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story.lead_photo.caption The whooping crane L4-17 stalks about in a rice field near Roe in Monroe County in November. The crane left the area Dec. 15 or 16 and was later seen in a refuge in Alabama. (Special to the Democrat-Gazette/JERRY BUTLER)

As Arkansas birders in general enjoy their annual season of eagle-watching hikes and cruises, a lucky few are thinking back to a very different and even larger bird that unexpectedly staged its own semiprivate watching party in 2018.

In October, an adult female whooping crane was regularly seen and photographed in rice fields of Monroe County.

It had been foraging along the Arkansas River for weeks before more than a very few knew it was anywhere about. Nature lovers and birdwatchers who read about the whooper on the group email list called ARBird-L flocked to get a peek at the tall, white, scientifically monitored crane.

Whooping cranes are named for their resonant call, which can be heard over great distances thanks to an extra-long trachea that coils around the bird's breastbone twice like a French horn.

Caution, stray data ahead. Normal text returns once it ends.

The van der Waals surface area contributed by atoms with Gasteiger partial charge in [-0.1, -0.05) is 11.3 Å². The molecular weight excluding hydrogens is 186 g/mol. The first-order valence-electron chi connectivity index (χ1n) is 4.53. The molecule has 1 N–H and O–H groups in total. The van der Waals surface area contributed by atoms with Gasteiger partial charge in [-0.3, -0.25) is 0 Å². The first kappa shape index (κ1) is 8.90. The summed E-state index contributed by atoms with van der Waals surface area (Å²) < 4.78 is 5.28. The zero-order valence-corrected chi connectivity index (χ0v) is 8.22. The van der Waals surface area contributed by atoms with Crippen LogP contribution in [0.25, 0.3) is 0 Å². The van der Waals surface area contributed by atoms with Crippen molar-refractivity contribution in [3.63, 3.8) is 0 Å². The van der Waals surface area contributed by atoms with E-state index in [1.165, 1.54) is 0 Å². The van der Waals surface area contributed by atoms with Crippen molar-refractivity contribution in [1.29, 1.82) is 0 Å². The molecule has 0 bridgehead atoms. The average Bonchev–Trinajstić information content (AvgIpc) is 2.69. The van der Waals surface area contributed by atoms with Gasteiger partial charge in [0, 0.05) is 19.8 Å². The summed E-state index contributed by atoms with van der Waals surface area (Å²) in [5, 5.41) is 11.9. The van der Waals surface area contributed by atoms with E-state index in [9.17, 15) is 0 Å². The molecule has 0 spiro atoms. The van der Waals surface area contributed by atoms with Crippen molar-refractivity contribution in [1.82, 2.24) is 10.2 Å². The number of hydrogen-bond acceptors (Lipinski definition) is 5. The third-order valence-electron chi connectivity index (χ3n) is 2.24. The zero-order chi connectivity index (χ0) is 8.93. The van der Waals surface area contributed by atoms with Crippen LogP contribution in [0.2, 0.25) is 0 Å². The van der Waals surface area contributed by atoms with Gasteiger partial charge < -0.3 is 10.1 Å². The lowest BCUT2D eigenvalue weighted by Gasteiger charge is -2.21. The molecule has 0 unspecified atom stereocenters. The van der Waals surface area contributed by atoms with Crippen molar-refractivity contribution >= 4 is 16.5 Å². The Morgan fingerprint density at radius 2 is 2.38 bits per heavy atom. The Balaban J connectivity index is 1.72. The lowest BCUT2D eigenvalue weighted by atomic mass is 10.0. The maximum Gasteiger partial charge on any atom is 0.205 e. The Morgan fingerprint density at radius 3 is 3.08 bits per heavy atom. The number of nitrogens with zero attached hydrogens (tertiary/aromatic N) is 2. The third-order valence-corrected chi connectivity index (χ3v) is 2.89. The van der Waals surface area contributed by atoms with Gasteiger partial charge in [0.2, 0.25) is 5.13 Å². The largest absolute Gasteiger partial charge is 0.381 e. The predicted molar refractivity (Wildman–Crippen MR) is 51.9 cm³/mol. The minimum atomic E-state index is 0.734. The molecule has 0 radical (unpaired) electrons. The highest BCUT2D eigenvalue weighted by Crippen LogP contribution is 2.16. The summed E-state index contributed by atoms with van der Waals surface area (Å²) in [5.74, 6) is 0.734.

About 5 feet tall and with a 7½-foot wingspan, they once ranged over most of North America, including Arkansas; but today they are considered a well-established wild bird only at Aransas National Wildlife Refuge in Texas, at their summer nesting grounds in Wood Buffalo National Park in Canada and along their migratory flyway.

Efforts to re-establish other colonies of whooping cranes in Louisiana and Florida have had modest results.

They reside in marshy areas where they feed on crustaceans, aquatic animals, berries and fruits.

Generally, whooping cranes are social birds that congregate with other whooping cranes; this one was alone.

The presence of the crane, the tallest and one of the rarest of all North American birds, in fields near the community of Roe became known by Internet-savvy birding enthusiasts only after Karen Rowe, bird conservation coordinator of the Arkansas Game and Fish Commission, posted about it Nov. 6 on ARBird.

Rowe reported that the bird was on private land in a rice field in the northeastern corner of the intersection of Arkansas 33 and Arkansas 366. Designated L4-17, the female whooping crane was from the experimental whooping crane population established in coastal Louisiana — a nonmigrating group.